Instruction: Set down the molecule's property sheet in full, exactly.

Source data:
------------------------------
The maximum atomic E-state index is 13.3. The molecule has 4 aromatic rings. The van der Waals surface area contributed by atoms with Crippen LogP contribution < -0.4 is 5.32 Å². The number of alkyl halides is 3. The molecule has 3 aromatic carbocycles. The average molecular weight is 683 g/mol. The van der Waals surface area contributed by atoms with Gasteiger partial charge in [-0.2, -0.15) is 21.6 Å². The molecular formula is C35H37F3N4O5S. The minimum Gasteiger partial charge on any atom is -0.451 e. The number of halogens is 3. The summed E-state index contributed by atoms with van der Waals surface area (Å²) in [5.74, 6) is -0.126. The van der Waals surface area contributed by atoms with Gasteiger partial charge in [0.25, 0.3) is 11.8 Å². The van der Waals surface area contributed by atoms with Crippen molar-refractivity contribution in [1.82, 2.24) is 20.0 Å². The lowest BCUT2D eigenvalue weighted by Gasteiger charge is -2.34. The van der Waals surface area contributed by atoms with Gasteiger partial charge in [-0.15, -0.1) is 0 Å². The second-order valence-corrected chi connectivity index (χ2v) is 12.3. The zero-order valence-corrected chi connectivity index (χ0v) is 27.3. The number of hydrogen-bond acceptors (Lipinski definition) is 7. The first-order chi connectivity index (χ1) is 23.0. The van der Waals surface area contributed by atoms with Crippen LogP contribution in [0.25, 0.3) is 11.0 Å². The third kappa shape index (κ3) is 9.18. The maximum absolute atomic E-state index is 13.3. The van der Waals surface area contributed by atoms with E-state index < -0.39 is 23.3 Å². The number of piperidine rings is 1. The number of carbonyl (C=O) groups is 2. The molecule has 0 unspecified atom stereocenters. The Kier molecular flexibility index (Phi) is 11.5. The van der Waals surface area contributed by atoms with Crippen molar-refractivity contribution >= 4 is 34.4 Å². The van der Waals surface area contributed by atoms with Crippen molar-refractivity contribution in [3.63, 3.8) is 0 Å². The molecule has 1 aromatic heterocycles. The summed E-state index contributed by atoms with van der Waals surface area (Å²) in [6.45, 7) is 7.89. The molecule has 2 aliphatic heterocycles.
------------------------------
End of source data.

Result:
The maximum atomic E-state index is 13.3. The molecule has 4 aromatic rings. The van der Waals surface area contributed by atoms with Crippen LogP contribution < -0.4 is 5.32 Å². The number of alkyl halides is 3. The molecule has 3 aromatic carbocycles. The average molecular weight is 683 g/mol. The van der Waals surface area contributed by atoms with Gasteiger partial charge in [-0.2, -0.15) is 21.6 Å². The molecular formula is C35H37F3N4O5S. The minimum Gasteiger partial charge on any atom is -0.451 e. The number of halogens is 3. The summed E-state index contributed by atoms with van der Waals surface area (Å²) in [5.74, 6) is -0.126. The van der Waals surface area contributed by atoms with Gasteiger partial charge in [0.25, 0.3) is 11.8 Å². The van der Waals surface area contributed by atoms with Crippen molar-refractivity contribution in [1.82, 2.24) is 20.0 Å². The lowest BCUT2D eigenvalue weighted by Gasteiger charge is -2.34. The van der Waals surface area contributed by atoms with Gasteiger partial charge in [-0.15, -0.1) is 0 Å². The second-order valence-corrected chi connectivity index (χ2v) is 12.3. The zero-order valence-corrected chi connectivity index (χ0v) is 27.3. The number of hydrogen-bond acceptors (Lipinski definition) is 7. The first-order chi connectivity index (χ1) is 23.0. The van der Waals surface area contributed by atoms with Crippen LogP contribution in [0.25, 0.3) is 11.0 Å². The third kappa shape index (κ3) is 9.18. The maximum absolute atomic E-state index is 13.3. The van der Waals surface area contributed by atoms with E-state index < -0.39 is 23.3 Å². The number of piperidine rings is 1. The number of carbonyl (C=O) groups is 2. The molecule has 0 unspecified atom stereocenters. The Kier molecular flexibility index (Phi) is 11.5. The van der Waals surface area contributed by atoms with Crippen molar-refractivity contribution >= 4 is 34.4 Å². The van der Waals surface area contributed by atoms with Crippen molar-refractivity contribution in [3.63, 3.8) is 0 Å². The molecule has 1 aromatic heterocycles. The summed E-state index contributed by atoms with van der Waals surface area (Å²) in [6.45, 7) is 7.89. The molecule has 2 aliphatic heterocycles.